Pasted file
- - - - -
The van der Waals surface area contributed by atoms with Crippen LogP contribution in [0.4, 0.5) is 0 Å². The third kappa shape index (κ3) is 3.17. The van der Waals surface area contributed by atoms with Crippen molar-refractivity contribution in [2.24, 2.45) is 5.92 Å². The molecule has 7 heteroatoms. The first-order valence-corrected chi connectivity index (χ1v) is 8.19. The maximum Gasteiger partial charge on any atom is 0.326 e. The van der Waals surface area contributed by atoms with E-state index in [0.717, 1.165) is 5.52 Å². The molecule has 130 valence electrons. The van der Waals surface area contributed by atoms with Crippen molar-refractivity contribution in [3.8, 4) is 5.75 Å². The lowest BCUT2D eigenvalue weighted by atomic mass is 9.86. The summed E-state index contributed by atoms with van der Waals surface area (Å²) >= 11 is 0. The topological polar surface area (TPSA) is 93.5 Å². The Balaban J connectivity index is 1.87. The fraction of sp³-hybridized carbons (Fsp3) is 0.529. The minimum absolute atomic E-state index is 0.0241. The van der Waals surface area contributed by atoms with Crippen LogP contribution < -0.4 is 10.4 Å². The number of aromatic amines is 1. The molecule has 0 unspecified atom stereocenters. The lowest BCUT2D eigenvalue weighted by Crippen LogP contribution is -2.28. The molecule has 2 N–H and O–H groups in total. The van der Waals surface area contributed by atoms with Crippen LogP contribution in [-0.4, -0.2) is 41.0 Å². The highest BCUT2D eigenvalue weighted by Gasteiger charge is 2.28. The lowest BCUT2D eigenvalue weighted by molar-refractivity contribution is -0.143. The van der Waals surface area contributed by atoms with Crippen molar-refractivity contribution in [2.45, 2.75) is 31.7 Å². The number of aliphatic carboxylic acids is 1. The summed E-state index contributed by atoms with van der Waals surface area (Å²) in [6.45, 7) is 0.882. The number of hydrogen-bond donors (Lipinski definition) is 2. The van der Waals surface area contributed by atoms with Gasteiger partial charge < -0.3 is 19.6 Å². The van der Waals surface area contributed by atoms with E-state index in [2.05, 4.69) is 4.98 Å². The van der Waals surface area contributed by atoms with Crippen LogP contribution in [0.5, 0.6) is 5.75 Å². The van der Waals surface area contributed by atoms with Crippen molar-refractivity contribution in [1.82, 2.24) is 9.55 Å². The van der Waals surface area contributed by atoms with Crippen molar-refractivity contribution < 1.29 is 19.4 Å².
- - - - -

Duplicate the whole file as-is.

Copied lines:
The van der Waals surface area contributed by atoms with Crippen LogP contribution in [0.4, 0.5) is 0 Å². The third kappa shape index (κ3) is 3.17. The van der Waals surface area contributed by atoms with Crippen molar-refractivity contribution in [2.24, 2.45) is 5.92 Å². The molecule has 7 heteroatoms. The first-order valence-corrected chi connectivity index (χ1v) is 8.19. The maximum Gasteiger partial charge on any atom is 0.326 e. The van der Waals surface area contributed by atoms with E-state index in [0.717, 1.165) is 5.52 Å². The molecule has 130 valence electrons. The van der Waals surface area contributed by atoms with Crippen molar-refractivity contribution in [3.8, 4) is 5.75 Å². The lowest BCUT2D eigenvalue weighted by atomic mass is 9.86. The summed E-state index contributed by atoms with van der Waals surface area (Å²) >= 11 is 0. The topological polar surface area (TPSA) is 93.5 Å². The Balaban J connectivity index is 1.87. The fraction of sp³-hybridized carbons (Fsp3) is 0.529. The minimum absolute atomic E-state index is 0.0241. The van der Waals surface area contributed by atoms with Crippen LogP contribution < -0.4 is 10.4 Å². The number of aromatic amines is 1. The molecule has 0 unspecified atom stereocenters. The lowest BCUT2D eigenvalue weighted by Crippen LogP contribution is -2.28. The molecule has 2 N–H and O–H groups in total. The van der Waals surface area contributed by atoms with Crippen LogP contribution in [-0.4, -0.2) is 41.0 Å². The highest BCUT2D eigenvalue weighted by Gasteiger charge is 2.28. The lowest BCUT2D eigenvalue weighted by molar-refractivity contribution is -0.143. The van der Waals surface area contributed by atoms with Crippen molar-refractivity contribution in [2.45, 2.75) is 31.7 Å². The number of aliphatic carboxylic acids is 1. The summed E-state index contributed by atoms with van der Waals surface area (Å²) in [6.45, 7) is 0.882. The number of hydrogen-bond donors (Lipinski definition) is 2. The van der Waals surface area contributed by atoms with Gasteiger partial charge < -0.3 is 19.6 Å². The van der Waals surface area contributed by atoms with E-state index in [2.05, 4.69) is 4.98 Å². The van der Waals surface area contributed by atoms with Crippen LogP contribution in [0.5, 0.6) is 5.75 Å². The van der Waals surface area contributed by atoms with Crippen molar-refractivity contribution in [1.82, 2.24) is 9.55 Å². The van der Waals surface area contributed by atoms with Crippen molar-refractivity contribution < 1.29 is 19.4 Å².